Otobong Nkanga's new exhibition at Gropius Bau investigates the ecological, economic and political issues negotiated through landscapes. On entering 'There’s no such a thing as Solid Ground', visitors are invited to walk on pebbles, interspersed with boulders here and there. After months in which touching anything, including one’s own face, seemed reckless, the gallery attendant’s advice to “sit awhile if you like…the boulders have been sanitised” is indicative of a new gallery etiquette as much as it is a temporary reprieve from the collective restraint in public spaces lately. I join my fellow masked visitors and sit on an unoccupied boulder in the corner of the room. https://www.sleek-mag.com/article/otobong-nkanga-gropius-bau-breathing-landscape-repair/ Image: ©Laura Fiorio (the artist stands in front of 'Double Plot' 2018)

Three figures are in hot pursuit of a Black man. A thrown brick, still suspended mid-air, will land on his head at any moment. One member of the group grabs the man’s hand; another’s arm is raised angrily. Nearby, a traffic light switches to green, as if to sanction the imminent lynching. Titled with a variation of the German n-word, George Herold’s painting revived a debate on the authority of art museums to judge on issues of racism when it was recently exhibited at Frankfurt’s Städel Museum. https://frieze.com/article/racist-painting-reveals-blind-spots-german-art-institutions Image ©Städel Museum

With the inversion of West African Studio portraiture, Silvia Rosi’s exploration of heritage is both inward and outward. It is inward because the subjects she embodies in her photography are members of her own family. But It is also outward because the technique she applies to capture herself is quite common in the family albums of Rosi’s generation. Now known as West African Studio portraiture, it is an aesthetic that is celebrated in the work of trailblazers such as Mali’s Malick Sidibe and Ghana’s Felica Abban, and more recently in contemporary work by Rosi, who is reinterpreting the classic West African studio portrait by stripping it down to convey the lived realities of her family. https://griotmag.com/en/people-photography-silvia-rosi-studio-portrait/ Image: self-portrait as my father, 2020 ©Silvia Rosi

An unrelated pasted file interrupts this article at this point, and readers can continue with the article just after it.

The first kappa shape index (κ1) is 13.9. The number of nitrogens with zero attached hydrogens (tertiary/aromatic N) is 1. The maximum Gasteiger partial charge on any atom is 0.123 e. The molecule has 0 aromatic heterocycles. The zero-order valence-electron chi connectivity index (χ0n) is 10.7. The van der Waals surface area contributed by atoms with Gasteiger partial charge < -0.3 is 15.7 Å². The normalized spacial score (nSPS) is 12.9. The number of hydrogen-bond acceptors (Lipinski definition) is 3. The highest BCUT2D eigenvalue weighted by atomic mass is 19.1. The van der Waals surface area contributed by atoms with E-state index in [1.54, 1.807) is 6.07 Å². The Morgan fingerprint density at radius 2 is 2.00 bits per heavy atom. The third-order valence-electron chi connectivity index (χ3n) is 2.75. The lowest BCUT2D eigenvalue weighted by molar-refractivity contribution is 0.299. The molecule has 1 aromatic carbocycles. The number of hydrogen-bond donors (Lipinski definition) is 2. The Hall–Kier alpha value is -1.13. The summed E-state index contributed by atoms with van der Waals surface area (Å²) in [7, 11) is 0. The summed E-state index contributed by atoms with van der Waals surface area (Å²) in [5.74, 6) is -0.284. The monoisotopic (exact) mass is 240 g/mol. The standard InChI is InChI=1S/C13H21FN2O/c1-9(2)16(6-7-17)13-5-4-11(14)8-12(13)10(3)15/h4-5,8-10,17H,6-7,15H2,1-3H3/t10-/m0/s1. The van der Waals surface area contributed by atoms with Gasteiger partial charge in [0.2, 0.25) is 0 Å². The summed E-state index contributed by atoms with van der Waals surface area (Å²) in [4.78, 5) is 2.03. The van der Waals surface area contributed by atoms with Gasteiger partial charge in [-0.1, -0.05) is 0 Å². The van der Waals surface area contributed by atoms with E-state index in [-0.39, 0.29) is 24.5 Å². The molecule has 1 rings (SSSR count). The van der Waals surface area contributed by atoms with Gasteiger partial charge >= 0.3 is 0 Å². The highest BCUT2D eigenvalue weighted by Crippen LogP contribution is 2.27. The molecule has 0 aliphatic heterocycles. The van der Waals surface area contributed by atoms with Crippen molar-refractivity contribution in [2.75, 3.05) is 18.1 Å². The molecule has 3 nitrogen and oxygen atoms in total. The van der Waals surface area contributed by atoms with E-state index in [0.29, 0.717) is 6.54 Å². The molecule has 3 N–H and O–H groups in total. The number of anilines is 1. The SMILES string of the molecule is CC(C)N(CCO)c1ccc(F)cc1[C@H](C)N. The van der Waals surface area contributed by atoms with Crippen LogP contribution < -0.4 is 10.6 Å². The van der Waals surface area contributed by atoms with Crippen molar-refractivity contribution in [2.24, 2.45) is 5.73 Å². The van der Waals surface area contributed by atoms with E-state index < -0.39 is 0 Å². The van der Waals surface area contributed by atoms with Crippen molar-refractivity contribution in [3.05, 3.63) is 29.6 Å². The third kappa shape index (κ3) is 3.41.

Based on her instantly recognizable work, Lawson belongs to a short list of photographers who in their commitment to the Black image both as a document and as an archive, have created a distinctive signature style. Born 1979 in Rochester (NY), Lawson hails from a family for whom photography has long served as a craft, a source of livelihood or, intermittently, both. Her father, the family photographer, worked for Xerox and her mother for Kodak in Rochester, New York, where Lawson grew up. Her grandmother cleaned the home of George Eastman, who invented and mainstreamed the use of roll film. http://griotmag.com/en/centropy-deana-lawson-exhibition/ Image: Chief, 2019 ©Deana Lawson & Sikkema Jenkins & Co., New York

Even though many societies globally, including Germany, are conscious of widespread racism, it will take more than that to bring an end to the violence and racial profiling that permeate social structures and policing, writes Eric Otieno https://www.sleek-mag.com/article/structural-racism-awareness-undo-george-floyd-black-lives-matter/ Image: ©Ibrahim X. Kendi

In the opening scene of Sondela Forever, it is hard to catch the walking man in the wide frame. Once-green grass, now the colour of hay although it is still growing, stretches out as far as the eye can see. Above it, the expansive cloudy sky, in its blueish-grey hues, adds an air that is both dramatic and sullen to the frame. The man approaches slowly. Suddenly, we can see his shoulders from the back thanks to a swift cut and a tighter frame that conveys the calm before the storm of him running towards us in apparent resolve. But even then, he seems buoyant. [...] http://griotmag.com/en/sondela-forever-muzi-new/ Images: ©Muzi ©Camangu Studio

As an independent print magazine enthusiast, it is often baffling what folks will make mags about. There are indie mags about literally everything, including Rugby, Plantain, Eastern European encounters, Global Warming, Activism, Conflict, Typography, Cats—it’s actually called Cat People y’all—and loads of other stuff you didn’t even know existed, but which have steadfast communities around them. However, until the Lagos-based Ìrìn Journal came along, nobody appears to have had the foresight to create an independent print magazine dedicated to African cities, travel, and culture. http://griotmag.com/en/irin-journal-lagos-issue-africa-culture/ Photo by Baingor Joiner, Prototype’, National Theater via facebook/Ìrìn

If all we had was the written word, the ephemeral mysticism of rituals would be completely lost on us. We would run out adjectives faster than the performers of a ritual — in their temporal ecstasy — ran out of breath. Eventually, the performers regain their breath, leaving the witnesses — us — lost for words, grappling to describe an event that was never meant to be contended with but to be experienced: to be felt, seen, heard, touched? It is this dearth of language that confronts all who attempt to describe any ritual, including but not limited to the Southern Italian ritual of Tarantism. http://griotmag.com/en/tarantism-odyssey-of-an-italian-ritual-flee-project/ Image: © Chiara Samugheo

“One of Ivory Coast’s finest rising rappers is 22 years of age, has a fresh new EP out and didn’t exactly dream of becoming a rapper growing up. In fact, her sights were set entirely elsewhere: "Andy S’ first love was basketball, and she was actually planning to go pro, but her mother would have none of it “I was even invited to try out for the national team, but my mom didn’t want me to play basketball and made me quit. Her mother’s decision had rather unintended consequences. With plenty of time in her hands that she had previously filled with basketball training sessions, she formed a habit of listening to rap music.” http://griotmag.com/en/andy-s-le-rap-n-as-pas-de-sex/ Image: ©Tora San Traoré